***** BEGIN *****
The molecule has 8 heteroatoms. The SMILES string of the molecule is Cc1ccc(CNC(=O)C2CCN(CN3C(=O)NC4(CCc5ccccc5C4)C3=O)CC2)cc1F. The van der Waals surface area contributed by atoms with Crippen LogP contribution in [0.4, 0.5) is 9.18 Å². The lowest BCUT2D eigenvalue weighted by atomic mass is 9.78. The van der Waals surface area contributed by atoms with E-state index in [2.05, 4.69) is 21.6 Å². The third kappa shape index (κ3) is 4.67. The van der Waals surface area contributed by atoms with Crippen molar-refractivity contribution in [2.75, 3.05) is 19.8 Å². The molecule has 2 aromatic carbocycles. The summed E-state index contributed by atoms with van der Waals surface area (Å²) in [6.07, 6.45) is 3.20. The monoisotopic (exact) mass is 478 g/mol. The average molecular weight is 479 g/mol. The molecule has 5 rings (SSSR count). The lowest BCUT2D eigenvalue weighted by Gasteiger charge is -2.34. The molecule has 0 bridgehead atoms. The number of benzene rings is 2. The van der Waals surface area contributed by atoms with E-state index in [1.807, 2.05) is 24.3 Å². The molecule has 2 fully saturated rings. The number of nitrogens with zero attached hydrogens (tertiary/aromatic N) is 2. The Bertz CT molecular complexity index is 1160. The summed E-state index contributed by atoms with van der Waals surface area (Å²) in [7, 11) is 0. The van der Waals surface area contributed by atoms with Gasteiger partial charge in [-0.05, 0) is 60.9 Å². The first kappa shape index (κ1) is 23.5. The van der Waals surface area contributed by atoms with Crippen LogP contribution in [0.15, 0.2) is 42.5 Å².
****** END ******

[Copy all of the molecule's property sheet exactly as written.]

The molecule has 8 heteroatoms. The SMILES string of the molecule is Cc1ccc(CNC(=O)C2CCN(CN3C(=O)NC4(CCc5ccccc5C4)C3=O)CC2)cc1F. The van der Waals surface area contributed by atoms with Crippen LogP contribution in [0.4, 0.5) is 9.18 Å². The lowest BCUT2D eigenvalue weighted by atomic mass is 9.78. The van der Waals surface area contributed by atoms with E-state index in [2.05, 4.69) is 21.6 Å². The third kappa shape index (κ3) is 4.67. The van der Waals surface area contributed by atoms with Crippen molar-refractivity contribution in [2.75, 3.05) is 19.8 Å². The molecule has 2 aromatic carbocycles. The summed E-state index contributed by atoms with van der Waals surface area (Å²) in [6.07, 6.45) is 3.20. The monoisotopic (exact) mass is 478 g/mol. The average molecular weight is 479 g/mol. The molecule has 5 rings (SSSR count). The lowest BCUT2D eigenvalue weighted by Gasteiger charge is -2.34. The molecule has 0 bridgehead atoms. The number of benzene rings is 2. The van der Waals surface area contributed by atoms with E-state index in [1.807, 2.05) is 24.3 Å². The molecule has 2 fully saturated rings. The number of nitrogens with zero attached hydrogens (tertiary/aromatic N) is 2. The Bertz CT molecular complexity index is 1160. The summed E-state index contributed by atoms with van der Waals surface area (Å²) in [7, 11) is 0. The van der Waals surface area contributed by atoms with Gasteiger partial charge in [-0.05, 0) is 60.9 Å². The first kappa shape index (κ1) is 23.5. The van der Waals surface area contributed by atoms with Crippen LogP contribution in [0.15, 0.2) is 42.5 Å².